Best Science Books 2015: Brain Pickings Best Science Books of 2015

Dec 15 2015 Published by under best science books 2015, science books

As you all have no doubt noticed over the years, I love highlighting the best science books every year via the various end of year lists that newspapers, web sites, etc. publish. I've done it so far in 2008, 2009, 2010, 2011, 2012, 2013 and 2014.

And here we are in 2015!

As in previous years, my definition of "science books" is pretty inclusive, including books on technology, engineering, nature, the environment, science policy, history & philosophy of science, geek culture and whatever else seems to be relevant in my opinion.

Today's list is Brain Pickings Best Science Books of 2015.

  • On the Move: A Life by Oliver Sacks
  • The Invention of Nature: Alexander von Humboldt's New World by Andrea Wulf
  • Dark Matter and the Dinosaurs: The Astounding Interconnectedness of the Universe by Lisa Randall
  • The Thrilling Adventures of Lovelace and Babbage: The (Mostly) True Story of the First Computer by Sydney Padua
  • The Blue Whale by Jenni Desmond
  • The Physicist and the Philosopher: Einstein, Bergson, and the Debate That Changed Our Understanding of Time by Jimena Canales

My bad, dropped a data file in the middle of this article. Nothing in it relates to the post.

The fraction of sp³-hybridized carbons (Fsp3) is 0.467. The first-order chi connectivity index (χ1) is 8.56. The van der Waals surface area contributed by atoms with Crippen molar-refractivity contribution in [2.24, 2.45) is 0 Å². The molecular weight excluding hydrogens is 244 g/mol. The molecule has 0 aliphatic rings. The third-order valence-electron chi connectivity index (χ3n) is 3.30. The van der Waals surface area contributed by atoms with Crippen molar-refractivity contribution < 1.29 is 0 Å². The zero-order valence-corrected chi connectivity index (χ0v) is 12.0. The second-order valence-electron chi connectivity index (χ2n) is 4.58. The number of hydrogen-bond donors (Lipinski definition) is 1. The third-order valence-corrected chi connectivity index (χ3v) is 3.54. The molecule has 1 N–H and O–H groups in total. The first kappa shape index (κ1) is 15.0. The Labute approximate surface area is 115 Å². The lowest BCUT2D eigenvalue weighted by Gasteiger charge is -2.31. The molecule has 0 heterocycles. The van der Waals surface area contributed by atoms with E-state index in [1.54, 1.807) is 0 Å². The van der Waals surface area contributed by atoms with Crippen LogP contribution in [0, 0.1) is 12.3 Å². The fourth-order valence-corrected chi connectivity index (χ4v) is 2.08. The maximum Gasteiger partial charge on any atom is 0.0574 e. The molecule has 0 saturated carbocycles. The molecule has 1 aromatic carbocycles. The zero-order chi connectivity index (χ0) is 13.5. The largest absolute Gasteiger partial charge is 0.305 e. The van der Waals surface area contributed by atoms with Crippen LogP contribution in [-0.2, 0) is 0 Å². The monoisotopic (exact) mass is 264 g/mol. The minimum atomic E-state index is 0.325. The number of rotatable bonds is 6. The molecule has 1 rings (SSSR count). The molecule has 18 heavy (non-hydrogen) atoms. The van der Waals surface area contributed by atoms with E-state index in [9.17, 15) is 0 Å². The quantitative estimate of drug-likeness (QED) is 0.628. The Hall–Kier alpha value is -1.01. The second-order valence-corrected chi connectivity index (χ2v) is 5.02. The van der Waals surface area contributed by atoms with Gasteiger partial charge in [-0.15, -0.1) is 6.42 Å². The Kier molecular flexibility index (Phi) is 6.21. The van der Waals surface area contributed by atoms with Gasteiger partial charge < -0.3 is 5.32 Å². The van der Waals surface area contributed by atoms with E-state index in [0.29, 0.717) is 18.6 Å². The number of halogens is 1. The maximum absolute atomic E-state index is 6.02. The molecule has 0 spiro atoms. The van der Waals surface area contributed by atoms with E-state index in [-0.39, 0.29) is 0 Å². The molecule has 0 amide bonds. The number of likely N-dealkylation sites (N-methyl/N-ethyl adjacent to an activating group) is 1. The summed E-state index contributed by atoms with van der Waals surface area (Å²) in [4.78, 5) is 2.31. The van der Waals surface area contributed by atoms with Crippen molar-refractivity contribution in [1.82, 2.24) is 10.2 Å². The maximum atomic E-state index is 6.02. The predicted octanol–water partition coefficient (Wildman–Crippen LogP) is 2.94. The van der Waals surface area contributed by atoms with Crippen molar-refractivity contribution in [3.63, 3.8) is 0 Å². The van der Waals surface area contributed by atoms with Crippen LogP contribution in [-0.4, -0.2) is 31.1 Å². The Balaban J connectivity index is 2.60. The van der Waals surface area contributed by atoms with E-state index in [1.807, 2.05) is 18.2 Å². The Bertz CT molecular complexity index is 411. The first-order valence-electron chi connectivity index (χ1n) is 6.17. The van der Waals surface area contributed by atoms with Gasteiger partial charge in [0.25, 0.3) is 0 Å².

<li>What to Think About Machines That Think: Today's Leading Thinkers on the Age of Machine Intelligence edited by John Brockman

  • Thunder & Lightning: Weather Past, Present, Future by Lauren Redniss

And check out my previous 2015 lists here!

Many of the lists I use are sourced via the Largehearted Boy master list.

(Astute readers will notice that I kind of petered out on this project a couple of years ago and never got around to the end of year summary since then. Before loosing steam, I ended up featuring dozens and dozens of lists, virtually every list I could find that had science books on it. While it was kind of cool to be so comprehensive, not to mention that it gave the summary posts a certain statistical weight, it was also way more work than I had really envisioned way back in 2008 or so when I started doing this. As a result, I'm only going to highlight particularly large or noteworthy lists this year and forgo any kind of end of year summary. Basically, all the fun but not so much of the drudgery.)

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